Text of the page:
Black lung is a serious, and sometimes fatal, disease caused inhaling coal dust. If you've developed black lung disease as a result of your work mining coal—or you're the surviving dependent of a miner who died from the condition—you may file a claim and get benefits through your state's workers' compensation system or a special federal black lung program. Miners may also receive free screening for the disease through a federal program.
Black lung disease may sound like something out of the past. And it's true that it declined from the 1970s until the early 2000s. But then the rate of new—and more serious—cases rose dramatically, to the point where some researchers are calling it a renewed epidemic in Appalachia.
Also called coal workers' pneumoconiosis, black lung disease begins when the body's immune system tries to rid itself of small particles of coal dust lodged in the lungs. It's a complex process, but essentially the scavenger white blood cells (called macrophages) get overwhelmed, releasing enzymes that damage the lungs and create scar tissue. As the scarring builds up, it can shrink the volume of the lungs, resulting in even more damage to surrounding tissue. The name of the disease comes from the appearance of its sufferers' lungs, which develop dark spots and eventually turn black.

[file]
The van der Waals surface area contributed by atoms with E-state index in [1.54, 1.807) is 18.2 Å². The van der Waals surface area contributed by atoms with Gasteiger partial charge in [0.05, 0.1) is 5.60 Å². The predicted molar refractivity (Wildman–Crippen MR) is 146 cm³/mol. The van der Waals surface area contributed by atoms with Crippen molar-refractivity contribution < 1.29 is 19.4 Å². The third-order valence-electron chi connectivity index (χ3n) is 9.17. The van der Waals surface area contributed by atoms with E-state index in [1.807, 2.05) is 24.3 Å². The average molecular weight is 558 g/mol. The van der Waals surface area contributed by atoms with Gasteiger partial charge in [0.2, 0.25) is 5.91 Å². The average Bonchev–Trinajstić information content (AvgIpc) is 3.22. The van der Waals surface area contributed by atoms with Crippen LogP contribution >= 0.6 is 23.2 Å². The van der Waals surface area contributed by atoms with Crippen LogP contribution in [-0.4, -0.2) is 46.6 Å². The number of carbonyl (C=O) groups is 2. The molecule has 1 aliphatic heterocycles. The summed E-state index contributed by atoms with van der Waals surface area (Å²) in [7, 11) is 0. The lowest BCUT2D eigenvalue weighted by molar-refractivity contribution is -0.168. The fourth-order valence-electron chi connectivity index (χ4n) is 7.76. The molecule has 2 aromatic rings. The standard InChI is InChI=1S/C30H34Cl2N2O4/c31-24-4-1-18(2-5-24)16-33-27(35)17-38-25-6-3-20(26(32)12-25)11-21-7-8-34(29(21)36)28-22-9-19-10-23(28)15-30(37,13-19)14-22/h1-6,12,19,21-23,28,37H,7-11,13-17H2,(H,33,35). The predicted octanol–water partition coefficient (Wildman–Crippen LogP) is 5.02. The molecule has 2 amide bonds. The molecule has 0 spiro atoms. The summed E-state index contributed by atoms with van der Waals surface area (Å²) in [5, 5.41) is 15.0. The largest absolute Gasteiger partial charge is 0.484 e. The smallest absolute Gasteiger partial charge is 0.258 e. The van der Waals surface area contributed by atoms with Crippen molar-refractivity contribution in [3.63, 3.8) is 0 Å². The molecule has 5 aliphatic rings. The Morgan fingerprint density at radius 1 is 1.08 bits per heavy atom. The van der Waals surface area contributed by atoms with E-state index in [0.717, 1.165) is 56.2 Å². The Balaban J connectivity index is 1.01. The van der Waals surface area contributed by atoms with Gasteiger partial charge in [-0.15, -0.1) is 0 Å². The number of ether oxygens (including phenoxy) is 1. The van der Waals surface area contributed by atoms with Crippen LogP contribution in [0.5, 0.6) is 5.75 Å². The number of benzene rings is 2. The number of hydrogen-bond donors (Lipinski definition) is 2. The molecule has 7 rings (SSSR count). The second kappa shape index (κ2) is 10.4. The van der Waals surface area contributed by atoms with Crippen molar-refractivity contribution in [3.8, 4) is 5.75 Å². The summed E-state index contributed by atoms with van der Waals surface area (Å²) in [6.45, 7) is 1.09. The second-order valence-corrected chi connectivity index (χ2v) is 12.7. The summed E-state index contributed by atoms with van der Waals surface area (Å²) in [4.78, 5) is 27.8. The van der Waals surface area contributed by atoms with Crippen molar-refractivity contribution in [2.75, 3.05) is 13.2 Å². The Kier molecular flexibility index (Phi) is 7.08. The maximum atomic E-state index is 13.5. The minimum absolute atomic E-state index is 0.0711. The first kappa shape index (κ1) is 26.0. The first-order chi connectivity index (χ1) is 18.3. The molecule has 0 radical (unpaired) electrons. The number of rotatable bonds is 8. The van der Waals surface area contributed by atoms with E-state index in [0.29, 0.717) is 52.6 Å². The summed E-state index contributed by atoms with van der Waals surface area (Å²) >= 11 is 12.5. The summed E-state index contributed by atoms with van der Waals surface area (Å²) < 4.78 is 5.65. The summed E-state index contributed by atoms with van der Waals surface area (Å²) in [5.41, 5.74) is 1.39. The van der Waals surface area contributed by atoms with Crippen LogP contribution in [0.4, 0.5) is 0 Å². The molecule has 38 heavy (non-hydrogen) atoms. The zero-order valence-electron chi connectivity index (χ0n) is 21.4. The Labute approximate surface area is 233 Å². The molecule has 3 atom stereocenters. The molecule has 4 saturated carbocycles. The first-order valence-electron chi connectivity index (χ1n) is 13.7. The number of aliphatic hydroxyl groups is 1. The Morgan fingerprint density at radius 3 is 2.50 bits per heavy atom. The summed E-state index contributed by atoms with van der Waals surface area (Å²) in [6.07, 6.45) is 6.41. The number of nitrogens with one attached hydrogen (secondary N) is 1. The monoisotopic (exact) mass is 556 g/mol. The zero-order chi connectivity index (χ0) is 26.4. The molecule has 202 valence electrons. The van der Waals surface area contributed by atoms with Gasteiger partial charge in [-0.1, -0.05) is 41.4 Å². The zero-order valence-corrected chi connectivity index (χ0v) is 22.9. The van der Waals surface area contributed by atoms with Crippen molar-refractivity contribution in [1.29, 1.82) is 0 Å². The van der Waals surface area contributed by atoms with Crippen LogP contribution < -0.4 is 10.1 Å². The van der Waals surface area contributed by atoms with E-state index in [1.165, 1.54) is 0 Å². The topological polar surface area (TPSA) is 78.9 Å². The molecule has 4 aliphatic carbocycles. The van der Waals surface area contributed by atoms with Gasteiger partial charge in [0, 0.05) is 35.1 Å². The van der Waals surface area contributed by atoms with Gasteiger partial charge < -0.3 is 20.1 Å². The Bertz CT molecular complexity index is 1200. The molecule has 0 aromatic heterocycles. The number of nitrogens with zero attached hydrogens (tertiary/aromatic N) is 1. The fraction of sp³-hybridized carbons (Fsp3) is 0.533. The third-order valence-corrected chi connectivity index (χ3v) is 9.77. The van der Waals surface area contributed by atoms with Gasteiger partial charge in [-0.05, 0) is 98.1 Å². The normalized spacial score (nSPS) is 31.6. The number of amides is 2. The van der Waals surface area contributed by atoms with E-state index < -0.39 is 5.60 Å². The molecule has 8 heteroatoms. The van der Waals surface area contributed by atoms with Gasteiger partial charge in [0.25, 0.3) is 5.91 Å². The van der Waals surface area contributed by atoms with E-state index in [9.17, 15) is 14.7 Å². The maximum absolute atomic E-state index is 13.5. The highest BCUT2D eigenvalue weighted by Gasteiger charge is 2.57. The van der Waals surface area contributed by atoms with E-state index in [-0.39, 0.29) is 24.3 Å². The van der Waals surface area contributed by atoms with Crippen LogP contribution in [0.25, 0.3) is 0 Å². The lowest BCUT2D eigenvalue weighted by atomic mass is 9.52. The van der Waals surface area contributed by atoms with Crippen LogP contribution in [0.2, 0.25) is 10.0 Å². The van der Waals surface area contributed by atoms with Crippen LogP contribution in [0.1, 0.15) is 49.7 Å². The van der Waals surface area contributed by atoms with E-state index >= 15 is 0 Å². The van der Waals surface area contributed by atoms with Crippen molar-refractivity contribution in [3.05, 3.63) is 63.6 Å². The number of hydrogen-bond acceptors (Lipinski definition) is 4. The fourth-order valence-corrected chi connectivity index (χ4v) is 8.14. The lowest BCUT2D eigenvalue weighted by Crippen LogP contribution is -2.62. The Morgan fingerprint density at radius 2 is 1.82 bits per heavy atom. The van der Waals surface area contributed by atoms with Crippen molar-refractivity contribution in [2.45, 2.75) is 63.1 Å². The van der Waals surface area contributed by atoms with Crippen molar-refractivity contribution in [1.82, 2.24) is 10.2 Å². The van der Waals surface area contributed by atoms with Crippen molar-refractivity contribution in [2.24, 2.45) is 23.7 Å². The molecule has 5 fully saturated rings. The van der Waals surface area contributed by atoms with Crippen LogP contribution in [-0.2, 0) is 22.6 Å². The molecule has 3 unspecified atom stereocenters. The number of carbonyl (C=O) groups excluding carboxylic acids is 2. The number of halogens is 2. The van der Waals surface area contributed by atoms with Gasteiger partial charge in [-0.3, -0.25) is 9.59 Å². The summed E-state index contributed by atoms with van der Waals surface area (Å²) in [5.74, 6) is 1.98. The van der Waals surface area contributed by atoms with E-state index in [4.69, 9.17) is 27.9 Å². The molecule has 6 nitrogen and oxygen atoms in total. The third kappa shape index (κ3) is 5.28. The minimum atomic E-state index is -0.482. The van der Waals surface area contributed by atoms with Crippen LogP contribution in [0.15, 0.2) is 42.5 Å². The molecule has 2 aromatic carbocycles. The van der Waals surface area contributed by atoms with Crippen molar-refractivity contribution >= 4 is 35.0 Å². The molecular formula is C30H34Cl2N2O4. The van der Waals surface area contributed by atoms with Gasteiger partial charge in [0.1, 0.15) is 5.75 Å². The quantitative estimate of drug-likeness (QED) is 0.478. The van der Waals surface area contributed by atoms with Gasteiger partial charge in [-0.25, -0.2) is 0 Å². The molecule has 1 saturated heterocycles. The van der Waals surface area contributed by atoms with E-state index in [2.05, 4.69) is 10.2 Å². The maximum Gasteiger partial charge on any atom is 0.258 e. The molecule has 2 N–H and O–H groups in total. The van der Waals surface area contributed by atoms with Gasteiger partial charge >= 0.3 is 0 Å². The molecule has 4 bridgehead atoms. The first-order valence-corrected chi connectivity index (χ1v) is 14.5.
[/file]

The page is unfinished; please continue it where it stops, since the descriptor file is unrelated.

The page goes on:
Although most people think of coal dust exposure as occurring only underground, it can also happen above ground when the coal is being processed or when coal is being mined just below the earth's surface, such as during strip mining.
Black lung disease can be stealthy. In its early stages, the condition may not cause any symptoms at all. And the first symptoms, like shortness of breath or a chronic cough, could be the result of smoking or other medical problems like heart disease or asthma. To confuse matters even more, people with black lung have a higher risk of developing chronic bronchitis or emphysema, and the disease often appears alongside silicosis (a similar lung disease caused by inhaling silica dust). Eventually, if simple black lung progresses to what's known as "complicated black lung" (or "progressive massive fibrosis"), it becomes more and more difficult to breathe—which can lead to respiratory or heart failure.